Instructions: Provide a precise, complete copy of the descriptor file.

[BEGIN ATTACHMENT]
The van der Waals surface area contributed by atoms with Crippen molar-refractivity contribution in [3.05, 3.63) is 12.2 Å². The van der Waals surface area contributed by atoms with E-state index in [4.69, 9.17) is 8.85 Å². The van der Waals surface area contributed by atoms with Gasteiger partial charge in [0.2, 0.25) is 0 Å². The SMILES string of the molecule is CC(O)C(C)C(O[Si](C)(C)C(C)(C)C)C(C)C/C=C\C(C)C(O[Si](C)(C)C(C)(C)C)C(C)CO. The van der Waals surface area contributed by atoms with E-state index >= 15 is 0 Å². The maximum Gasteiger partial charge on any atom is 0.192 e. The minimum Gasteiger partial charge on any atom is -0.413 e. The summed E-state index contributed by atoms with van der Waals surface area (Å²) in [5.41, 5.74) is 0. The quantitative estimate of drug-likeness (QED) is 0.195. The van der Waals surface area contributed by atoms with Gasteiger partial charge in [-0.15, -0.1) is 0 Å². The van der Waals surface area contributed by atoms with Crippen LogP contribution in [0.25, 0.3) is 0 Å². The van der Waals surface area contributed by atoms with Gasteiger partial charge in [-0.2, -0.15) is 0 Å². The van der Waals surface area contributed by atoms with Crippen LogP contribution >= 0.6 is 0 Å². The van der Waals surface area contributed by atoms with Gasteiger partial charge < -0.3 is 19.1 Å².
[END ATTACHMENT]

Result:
The van der Waals surface area contributed by atoms with Crippen molar-refractivity contribution in [3.05, 3.63) is 12.2 Å². The van der Waals surface area contributed by atoms with E-state index in [4.69, 9.17) is 8.85 Å². The van der Waals surface area contributed by atoms with Gasteiger partial charge in [0.2, 0.25) is 0 Å². The SMILES string of the molecule is CC(O)C(C)C(O[Si](C)(C)C(C)(C)C)C(C)C/C=C\C(C)C(O[Si](C)(C)C(C)(C)C)C(C)CO. The van der Waals surface area contributed by atoms with E-state index >= 15 is 0 Å². The maximum Gasteiger partial charge on any atom is 0.192 e. The minimum Gasteiger partial charge on any atom is -0.413 e. The summed E-state index contributed by atoms with van der Waals surface area (Å²) in [5.41, 5.74) is 0. The quantitative estimate of drug-likeness (QED) is 0.195. The van der Waals surface area contributed by atoms with Gasteiger partial charge in [-0.15, -0.1) is 0 Å². The van der Waals surface area contributed by atoms with Crippen LogP contribution in [0.25, 0.3) is 0 Å². The van der Waals surface area contributed by atoms with Gasteiger partial charge in [-0.2, -0.15) is 0 Å². The van der Waals surface area contributed by atoms with Crippen LogP contribution >= 0.6 is 0 Å². The van der Waals surface area contributed by atoms with Gasteiger partial charge < -0.3 is 19.1 Å².